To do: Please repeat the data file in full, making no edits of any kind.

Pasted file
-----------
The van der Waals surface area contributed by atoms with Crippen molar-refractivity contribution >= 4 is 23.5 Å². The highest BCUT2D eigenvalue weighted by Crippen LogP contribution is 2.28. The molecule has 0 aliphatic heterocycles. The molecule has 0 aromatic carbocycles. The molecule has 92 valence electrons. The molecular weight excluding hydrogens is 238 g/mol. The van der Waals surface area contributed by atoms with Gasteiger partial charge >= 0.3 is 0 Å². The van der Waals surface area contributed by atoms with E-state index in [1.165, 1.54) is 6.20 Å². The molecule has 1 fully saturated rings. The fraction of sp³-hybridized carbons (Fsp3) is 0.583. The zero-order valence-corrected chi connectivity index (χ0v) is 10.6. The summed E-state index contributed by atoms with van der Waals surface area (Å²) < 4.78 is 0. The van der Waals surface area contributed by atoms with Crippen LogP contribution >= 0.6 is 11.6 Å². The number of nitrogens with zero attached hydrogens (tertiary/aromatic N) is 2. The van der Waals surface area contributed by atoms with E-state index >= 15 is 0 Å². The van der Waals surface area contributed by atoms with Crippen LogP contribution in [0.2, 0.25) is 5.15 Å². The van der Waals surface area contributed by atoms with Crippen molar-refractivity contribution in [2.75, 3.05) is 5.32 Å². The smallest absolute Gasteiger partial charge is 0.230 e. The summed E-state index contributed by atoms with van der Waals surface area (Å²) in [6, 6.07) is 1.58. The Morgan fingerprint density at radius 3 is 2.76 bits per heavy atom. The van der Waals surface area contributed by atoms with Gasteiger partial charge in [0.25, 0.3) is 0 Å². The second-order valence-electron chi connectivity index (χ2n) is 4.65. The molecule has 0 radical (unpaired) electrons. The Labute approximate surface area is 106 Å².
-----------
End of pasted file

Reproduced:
The van der Waals surface area contributed by atoms with Crippen molar-refractivity contribution >= 4 is 23.5 Å². The highest BCUT2D eigenvalue weighted by Crippen LogP contribution is 2.28. The molecule has 0 aliphatic heterocycles. The molecule has 0 aromatic carbocycles. The molecule has 92 valence electrons. The molecular weight excluding hydrogens is 238 g/mol. The van der Waals surface area contributed by atoms with Gasteiger partial charge >= 0.3 is 0 Å². The van der Waals surface area contributed by atoms with E-state index in [1.165, 1.54) is 6.20 Å². The molecule has 1 fully saturated rings. The fraction of sp³-hybridized carbons (Fsp3) is 0.583. The zero-order valence-corrected chi connectivity index (χ0v) is 10.6. The summed E-state index contributed by atoms with van der Waals surface area (Å²) < 4.78 is 0. The van der Waals surface area contributed by atoms with Crippen LogP contribution >= 0.6 is 11.6 Å². The number of nitrogens with zero attached hydrogens (tertiary/aromatic N) is 2. The van der Waals surface area contributed by atoms with E-state index >= 15 is 0 Å². The van der Waals surface area contributed by atoms with Crippen LogP contribution in [0.2, 0.25) is 5.15 Å². The van der Waals surface area contributed by atoms with Crippen molar-refractivity contribution in [2.75, 3.05) is 5.32 Å². The smallest absolute Gasteiger partial charge is 0.230 e. The summed E-state index contributed by atoms with van der Waals surface area (Å²) in [6, 6.07) is 1.58. The Morgan fingerprint density at radius 3 is 2.76 bits per heavy atom. The van der Waals surface area contributed by atoms with Gasteiger partial charge in [0.25, 0.3) is 0 Å². The second-order valence-electron chi connectivity index (χ2n) is 4.65. The molecule has 0 radical (unpaired) electrons. The Labute approximate surface area is 106 Å².